|P elements||DNA transposons found in fruit fly species that often have a high level of mobility. Return to text.|
|Promoter||a region of DNA involved in binding of RNA polymerase to initiate transcription. Return to text.|
|Poly-(A) tail||a sequence of adenine residues added to the 3’ end of a mRNA after transcription in the process called polyadenylation; believed to help stabilize mRNAs from being degraded. Return to text.|
|Pseudogene||a gene that has been inactivated in the past by an insertion or deletion of DNA. Return to text.|
|Prokaryote||an organism that lacks an organized nucleus, and has its DNA mostly in a single molecule; a bacterium. Return to text.|
|Processed pseudogene||a gene that has been apparently reverse-transcribed from its mRNA back into DNA and reinserted into a chromosome. It thus lacks its introns, has a poly-A tail, and often is bounded by the characteristic direct repeats associated with transposition. Return to text.|
|Retroelement||any sequence that transposes through an RNA intermediate. Return to text.|
mobile elements that encode reverse transcriptase. Transpose through an RNA intermediate.
Classed into LTR-containing and poly (A)- containing:
LTR-containing—similar to proviral form of vertebrate retroviruses and usually have 2 ORFs, gag and pol (protease, integrase, reverse transcriptase, RNase H), e.g. Gypsy and tom.
Poly (A)—containing retroelements or retroposons lack LTRs and have a 3’ A-rich region. Have 2 ORFs, gag and pol. Some elements such as L1 and the I Factor of Drosophila, contain a reverse transcriptase. L1 is found in yeast and humans. Return to text. .
|Retrovirus||a virus using RNA as its information storage system rather than DNA, integrates into host DNA as part of its lifecycle in a way very similar to retrotransposons, but also has additional genes that code for its packaging into virus particles for infection of other hosts. Return to text.|
|Reverse transcriptase||an enzyme found in retroelements that will make a complementary DNA strand from an RNA template. Return to text.|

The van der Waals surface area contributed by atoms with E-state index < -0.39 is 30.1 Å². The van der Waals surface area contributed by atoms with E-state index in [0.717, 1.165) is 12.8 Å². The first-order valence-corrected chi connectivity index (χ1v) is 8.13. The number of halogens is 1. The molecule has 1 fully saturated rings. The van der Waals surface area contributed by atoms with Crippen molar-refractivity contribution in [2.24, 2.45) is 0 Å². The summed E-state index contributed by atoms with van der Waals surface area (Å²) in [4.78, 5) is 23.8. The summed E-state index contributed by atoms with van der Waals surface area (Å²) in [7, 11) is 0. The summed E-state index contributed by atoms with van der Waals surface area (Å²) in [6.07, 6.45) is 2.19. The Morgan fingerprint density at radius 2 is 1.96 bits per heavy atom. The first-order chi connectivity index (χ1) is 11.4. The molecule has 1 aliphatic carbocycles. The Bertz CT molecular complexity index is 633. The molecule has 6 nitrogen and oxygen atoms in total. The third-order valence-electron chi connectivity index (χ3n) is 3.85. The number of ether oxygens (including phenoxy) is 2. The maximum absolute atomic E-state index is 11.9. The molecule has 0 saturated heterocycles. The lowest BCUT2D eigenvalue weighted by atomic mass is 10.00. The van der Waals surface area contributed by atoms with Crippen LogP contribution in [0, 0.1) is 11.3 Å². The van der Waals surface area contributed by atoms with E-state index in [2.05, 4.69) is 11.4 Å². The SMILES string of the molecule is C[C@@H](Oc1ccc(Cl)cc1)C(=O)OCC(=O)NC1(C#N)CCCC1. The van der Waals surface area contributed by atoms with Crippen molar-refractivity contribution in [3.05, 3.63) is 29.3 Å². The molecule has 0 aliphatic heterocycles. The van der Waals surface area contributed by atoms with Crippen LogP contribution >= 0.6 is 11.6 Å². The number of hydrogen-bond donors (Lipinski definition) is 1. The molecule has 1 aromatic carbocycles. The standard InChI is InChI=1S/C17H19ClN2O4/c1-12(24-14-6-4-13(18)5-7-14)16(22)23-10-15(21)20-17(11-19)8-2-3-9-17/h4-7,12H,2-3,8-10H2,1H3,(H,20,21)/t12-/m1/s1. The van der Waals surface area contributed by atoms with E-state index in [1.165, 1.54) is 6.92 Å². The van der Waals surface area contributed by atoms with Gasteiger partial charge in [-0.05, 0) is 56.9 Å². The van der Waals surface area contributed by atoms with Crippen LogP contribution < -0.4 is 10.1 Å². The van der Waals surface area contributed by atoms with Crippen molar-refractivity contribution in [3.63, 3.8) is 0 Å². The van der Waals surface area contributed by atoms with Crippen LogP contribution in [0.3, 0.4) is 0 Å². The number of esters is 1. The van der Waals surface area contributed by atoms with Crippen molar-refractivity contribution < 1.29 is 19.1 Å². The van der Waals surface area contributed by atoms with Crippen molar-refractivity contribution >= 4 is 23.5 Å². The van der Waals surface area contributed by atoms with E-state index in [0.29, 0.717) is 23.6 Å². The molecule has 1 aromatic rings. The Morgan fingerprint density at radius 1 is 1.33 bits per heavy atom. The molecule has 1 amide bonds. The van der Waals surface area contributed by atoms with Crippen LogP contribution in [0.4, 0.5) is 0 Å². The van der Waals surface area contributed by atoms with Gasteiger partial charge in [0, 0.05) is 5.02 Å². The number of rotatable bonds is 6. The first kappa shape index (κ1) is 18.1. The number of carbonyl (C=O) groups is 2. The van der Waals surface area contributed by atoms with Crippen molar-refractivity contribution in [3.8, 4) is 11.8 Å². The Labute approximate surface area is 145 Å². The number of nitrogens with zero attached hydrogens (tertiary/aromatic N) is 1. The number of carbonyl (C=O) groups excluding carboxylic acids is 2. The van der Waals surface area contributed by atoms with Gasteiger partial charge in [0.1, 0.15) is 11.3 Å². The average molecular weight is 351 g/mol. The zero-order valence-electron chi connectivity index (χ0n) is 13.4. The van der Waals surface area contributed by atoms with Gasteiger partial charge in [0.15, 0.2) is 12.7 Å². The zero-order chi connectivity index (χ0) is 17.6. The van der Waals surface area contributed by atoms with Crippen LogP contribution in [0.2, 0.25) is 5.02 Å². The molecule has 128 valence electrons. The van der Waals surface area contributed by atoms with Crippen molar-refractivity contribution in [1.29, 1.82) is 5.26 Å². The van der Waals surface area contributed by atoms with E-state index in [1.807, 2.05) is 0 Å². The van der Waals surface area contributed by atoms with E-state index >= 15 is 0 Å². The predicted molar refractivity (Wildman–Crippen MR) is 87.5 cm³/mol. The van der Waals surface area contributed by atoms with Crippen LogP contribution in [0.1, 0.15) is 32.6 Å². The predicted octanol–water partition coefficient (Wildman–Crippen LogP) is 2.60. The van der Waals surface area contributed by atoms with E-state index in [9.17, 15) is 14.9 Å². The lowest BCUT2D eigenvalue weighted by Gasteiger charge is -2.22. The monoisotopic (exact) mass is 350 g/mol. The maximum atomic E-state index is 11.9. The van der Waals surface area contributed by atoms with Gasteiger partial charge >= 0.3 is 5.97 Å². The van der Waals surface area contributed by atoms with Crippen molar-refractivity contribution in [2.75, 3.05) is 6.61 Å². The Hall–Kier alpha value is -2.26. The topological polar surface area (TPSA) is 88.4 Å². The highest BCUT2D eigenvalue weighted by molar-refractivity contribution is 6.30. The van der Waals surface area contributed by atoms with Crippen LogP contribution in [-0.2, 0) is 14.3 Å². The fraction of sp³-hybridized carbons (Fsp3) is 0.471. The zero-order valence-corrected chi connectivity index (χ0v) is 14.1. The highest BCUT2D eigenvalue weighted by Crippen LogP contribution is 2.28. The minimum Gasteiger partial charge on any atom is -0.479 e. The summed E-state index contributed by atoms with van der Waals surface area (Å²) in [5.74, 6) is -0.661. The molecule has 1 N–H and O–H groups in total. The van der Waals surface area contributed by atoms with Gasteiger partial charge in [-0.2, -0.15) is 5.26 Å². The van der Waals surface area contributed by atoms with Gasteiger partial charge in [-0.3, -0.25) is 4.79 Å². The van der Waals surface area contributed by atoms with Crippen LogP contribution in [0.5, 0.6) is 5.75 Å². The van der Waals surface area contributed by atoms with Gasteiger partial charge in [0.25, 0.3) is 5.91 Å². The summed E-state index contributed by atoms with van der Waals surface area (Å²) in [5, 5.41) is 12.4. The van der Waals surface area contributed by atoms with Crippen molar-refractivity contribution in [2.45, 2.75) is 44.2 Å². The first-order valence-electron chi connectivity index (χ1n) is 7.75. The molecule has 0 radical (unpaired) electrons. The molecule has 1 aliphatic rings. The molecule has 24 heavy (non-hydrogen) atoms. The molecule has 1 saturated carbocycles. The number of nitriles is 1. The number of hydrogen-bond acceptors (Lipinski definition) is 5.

|Splicing||two exons, or coding regions on a messenger RNA, are joined together when the intron (non-coding segment) between them is removed. Return to text. .|
|Translation||the synthesis of protein on the messenger RNA template. Return to text.|
|Translocation||of a chromosome describes a rearrangement in which part of a chromosome is detached by breakage and then becomes attached to some other chromosome. Return to text.|
|Transcription||synthesis of RNA on the DNA template. Return to text. .|
|Transposase||the enzyme that cuts the target DNA and splices in the transposing sequence; called the integrase in retroelements.|
|Transposon||any DNA sequence that can move about the genome, either by replicating itself, or by a cut-and-paste mechanism. In its simplest form, it is a transposase gene (see above) surrounded by a sequence on either side repeated directly or in inverse form, e.g. ATTGCGC and CGCGTTA are inverted repeats. Return to text. .|
|Triplet codon||three nucleotides in an RNA or DNA that signal the insertion of a particular amino acid or termination signal; e.g. AUG would be the ‘code word’ for methionine. Return to text.|
|UTR||untranslated region; the parts of a messenger RNA before the first exon (‘5 prime’ UTR) and after the last exon (‘3 prime’ UTR) that are not translated into protein (non-coding). Return to text.|
The author wishes to thank Dr. Todd C. Wood for providing unpublished information on his AGEing theory and his rice genome research. Thanks also to the editor for helpful discussions, information and patience with revisions.